These people are yet to appreciate or understand is that routine life is normal. That there is nothing wrong with going to office on a 9 - 6 job like others. That all of us cannot make it as novelists, Ornithologists, Journalists and copywriters. And the irony in this scenario is that these very people can be seen lazing away at weekends instead of pursuing their passions. I have some cousins like this. One such guy is a guitarist who thinks that his parent’s ambitions (engineering college and a job) have nipped his talents in the bud. When I ask him if he practices and pursues his passion during weekend, he says that he does not. If he really was a budding musician, it was in the head. I know several passionate musicians and sportsmen. All of them have jobs and pursue their passion during weekend and on holidays.

I am not suggesting that most of these people flounder due to this tendency. They do stick onto their jobs, but hate it passionately for some time. And a terrible amount of time is wasted in angst. Some of these people do pursue their passions and return beleaguered to their professions older and wiser. I have to admire them for trying though they waste precious amount of time away from work and have to start at the bottom. These past two years I have spent considerable amount of time drilling sense into some of these people in the family. And succeeded too. But the energy I spent was exhausting.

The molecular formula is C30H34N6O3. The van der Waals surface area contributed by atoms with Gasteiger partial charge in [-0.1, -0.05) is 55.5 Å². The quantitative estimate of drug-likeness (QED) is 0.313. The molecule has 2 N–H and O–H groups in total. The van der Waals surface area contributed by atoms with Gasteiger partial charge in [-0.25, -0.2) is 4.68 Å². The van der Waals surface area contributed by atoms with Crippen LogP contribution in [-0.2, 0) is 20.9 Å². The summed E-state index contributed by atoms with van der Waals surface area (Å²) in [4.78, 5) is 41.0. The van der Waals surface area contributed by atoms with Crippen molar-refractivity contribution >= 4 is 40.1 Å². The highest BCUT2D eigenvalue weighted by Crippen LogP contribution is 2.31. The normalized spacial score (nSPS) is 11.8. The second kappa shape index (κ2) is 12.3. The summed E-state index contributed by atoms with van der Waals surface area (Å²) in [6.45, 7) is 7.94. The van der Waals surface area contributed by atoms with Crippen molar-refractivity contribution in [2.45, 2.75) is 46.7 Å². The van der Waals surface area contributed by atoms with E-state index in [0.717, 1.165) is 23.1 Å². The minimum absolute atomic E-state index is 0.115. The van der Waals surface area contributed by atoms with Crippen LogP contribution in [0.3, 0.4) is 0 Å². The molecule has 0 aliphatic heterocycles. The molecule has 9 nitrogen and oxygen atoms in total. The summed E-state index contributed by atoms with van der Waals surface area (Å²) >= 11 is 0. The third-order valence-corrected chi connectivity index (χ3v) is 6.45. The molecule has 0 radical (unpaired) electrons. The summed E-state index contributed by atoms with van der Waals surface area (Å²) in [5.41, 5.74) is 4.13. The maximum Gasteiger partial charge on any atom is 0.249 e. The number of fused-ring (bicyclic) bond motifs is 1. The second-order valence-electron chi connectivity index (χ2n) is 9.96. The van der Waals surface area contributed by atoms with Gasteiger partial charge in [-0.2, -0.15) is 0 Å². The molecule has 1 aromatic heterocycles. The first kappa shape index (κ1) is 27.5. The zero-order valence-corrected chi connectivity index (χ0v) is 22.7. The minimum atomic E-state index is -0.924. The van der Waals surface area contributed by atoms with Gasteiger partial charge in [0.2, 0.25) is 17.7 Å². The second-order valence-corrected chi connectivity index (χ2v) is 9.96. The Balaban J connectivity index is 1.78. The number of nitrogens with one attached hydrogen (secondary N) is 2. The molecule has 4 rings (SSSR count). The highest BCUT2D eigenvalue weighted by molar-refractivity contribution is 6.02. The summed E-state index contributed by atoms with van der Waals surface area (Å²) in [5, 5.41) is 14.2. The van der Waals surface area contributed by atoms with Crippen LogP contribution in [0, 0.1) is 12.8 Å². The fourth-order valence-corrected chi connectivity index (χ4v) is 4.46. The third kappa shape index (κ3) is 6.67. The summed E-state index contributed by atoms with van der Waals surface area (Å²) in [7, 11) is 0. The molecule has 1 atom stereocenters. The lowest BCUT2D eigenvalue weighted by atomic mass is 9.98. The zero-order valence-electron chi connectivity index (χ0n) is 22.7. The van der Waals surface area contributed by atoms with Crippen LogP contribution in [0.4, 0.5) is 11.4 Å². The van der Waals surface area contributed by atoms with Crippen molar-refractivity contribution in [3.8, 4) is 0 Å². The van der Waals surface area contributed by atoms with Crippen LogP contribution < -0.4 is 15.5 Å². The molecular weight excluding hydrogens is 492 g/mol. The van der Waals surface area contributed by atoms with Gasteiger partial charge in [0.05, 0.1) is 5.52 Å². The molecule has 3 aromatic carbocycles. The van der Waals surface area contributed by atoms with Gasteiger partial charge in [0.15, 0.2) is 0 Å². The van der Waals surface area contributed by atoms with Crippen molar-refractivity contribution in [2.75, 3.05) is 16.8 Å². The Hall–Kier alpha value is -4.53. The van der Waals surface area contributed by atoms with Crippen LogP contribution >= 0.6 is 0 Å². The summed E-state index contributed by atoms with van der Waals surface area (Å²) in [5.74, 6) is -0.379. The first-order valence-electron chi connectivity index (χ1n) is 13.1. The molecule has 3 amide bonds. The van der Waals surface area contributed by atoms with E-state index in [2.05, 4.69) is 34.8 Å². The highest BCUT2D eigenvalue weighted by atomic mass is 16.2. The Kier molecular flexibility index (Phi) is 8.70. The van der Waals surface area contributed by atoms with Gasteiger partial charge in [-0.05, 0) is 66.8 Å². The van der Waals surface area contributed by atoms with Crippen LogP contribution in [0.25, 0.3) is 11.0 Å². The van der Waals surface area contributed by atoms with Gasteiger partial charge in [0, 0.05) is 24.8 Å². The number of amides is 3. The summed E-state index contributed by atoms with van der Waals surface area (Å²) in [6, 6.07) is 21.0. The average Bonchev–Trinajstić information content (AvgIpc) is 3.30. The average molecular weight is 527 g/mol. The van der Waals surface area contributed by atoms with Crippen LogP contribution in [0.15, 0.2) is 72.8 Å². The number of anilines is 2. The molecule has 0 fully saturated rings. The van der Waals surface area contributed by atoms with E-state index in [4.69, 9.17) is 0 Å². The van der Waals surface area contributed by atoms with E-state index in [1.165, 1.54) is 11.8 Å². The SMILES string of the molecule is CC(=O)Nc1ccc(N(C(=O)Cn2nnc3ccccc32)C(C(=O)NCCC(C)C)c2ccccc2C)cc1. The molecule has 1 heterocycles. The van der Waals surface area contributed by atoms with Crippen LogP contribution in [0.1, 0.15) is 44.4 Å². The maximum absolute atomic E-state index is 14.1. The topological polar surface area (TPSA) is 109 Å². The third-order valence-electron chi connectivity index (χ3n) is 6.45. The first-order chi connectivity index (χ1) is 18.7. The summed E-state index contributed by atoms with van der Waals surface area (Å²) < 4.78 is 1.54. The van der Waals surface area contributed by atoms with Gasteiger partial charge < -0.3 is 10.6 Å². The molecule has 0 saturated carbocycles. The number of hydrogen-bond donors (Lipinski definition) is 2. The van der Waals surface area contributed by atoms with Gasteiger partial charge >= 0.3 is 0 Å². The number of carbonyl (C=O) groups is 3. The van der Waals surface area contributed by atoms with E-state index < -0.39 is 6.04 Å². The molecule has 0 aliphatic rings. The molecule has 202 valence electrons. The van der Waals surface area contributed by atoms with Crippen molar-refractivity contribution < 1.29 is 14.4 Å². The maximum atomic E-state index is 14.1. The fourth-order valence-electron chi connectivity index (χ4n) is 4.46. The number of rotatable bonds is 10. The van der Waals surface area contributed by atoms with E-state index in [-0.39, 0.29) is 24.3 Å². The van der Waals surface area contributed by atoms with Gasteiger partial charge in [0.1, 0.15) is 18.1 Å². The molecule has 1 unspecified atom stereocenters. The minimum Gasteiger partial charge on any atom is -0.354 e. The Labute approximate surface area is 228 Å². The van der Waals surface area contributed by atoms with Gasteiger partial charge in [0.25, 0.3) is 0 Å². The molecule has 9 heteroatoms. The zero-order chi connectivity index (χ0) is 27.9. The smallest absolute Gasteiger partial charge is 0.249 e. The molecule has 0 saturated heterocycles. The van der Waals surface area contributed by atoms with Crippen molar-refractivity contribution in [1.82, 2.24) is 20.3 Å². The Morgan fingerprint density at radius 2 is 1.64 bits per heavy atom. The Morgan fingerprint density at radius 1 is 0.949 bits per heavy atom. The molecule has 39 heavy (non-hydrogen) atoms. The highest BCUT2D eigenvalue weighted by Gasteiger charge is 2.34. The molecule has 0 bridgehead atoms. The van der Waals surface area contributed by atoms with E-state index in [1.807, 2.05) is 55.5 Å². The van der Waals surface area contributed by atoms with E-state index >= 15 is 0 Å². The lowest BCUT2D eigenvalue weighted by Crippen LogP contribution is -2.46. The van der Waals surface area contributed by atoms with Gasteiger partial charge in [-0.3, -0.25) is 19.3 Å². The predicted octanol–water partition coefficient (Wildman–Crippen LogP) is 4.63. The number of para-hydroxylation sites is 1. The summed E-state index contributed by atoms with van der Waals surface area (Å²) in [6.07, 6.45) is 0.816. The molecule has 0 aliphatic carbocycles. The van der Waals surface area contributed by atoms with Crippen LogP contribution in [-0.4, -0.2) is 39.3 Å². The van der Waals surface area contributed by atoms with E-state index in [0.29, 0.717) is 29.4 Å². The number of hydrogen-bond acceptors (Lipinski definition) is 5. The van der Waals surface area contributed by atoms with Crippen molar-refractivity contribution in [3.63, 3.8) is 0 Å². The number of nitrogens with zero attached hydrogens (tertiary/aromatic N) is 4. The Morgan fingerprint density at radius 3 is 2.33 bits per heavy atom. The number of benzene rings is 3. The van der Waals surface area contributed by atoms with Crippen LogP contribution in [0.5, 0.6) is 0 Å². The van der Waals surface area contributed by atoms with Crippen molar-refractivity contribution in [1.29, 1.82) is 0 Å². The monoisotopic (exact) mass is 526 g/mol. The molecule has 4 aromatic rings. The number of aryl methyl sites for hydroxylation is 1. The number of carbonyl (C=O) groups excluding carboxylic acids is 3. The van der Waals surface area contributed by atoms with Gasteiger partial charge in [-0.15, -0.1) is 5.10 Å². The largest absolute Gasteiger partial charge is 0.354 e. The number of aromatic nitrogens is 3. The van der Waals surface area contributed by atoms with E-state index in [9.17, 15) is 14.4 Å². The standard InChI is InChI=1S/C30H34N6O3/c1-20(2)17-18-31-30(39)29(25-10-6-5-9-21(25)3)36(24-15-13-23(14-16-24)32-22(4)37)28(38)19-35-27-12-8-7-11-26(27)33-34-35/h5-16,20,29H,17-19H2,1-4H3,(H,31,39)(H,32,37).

I wish teachers and parents who exhort their kids to be like larger than life heroes and heroines put some reality checks in their exhortations as there are quite a few young impressionable minds that take these stories to heart and to adulthood and often end up comparing themselves to these legends and falling short in their own eyes.

Ramesh Menon is a New Delhi-based journalist and documentary filmmaker. He received the 2006 Ramnath Goenka Award for Excellence in Journalism for an article in India Together in which he reported on pesticide poisoning in Punjab. Here’s what he has to say about Kerala’s Development Paradox. Link courtesy a reader of this blog.

p.s do check out a report on the quite extinction of an endangered species in Kerala.


Rajesh Mohan said...

Very True. After all these years, I still sometimes feel that work life is so monotonous. It's an "on and off" feeling.
Like you said, learning to love the job even if it means putting a little more effort ( while we are already sticking on to it) should make a difference.
Easier said than done ?
Actually this is a very eye-opening post. Thanks.

freespirit said...

:) Ha, I almost felt like you were telling me about myself. Only that my tale would be slightly different. I didnt feel bugged in my 12-12 job (I worked in the IT industry) coz I was yearning to be a hero, but because my job was truly bugging :) and not something I could see myself doing for the rest of my life. And I think its a similar kinda situation for a lot of people. E.g. Of the million coders we might have in the IT industry, I am sure there are only a few who are there for the love of it. The rest are happy to have a job, to be earning well and so on.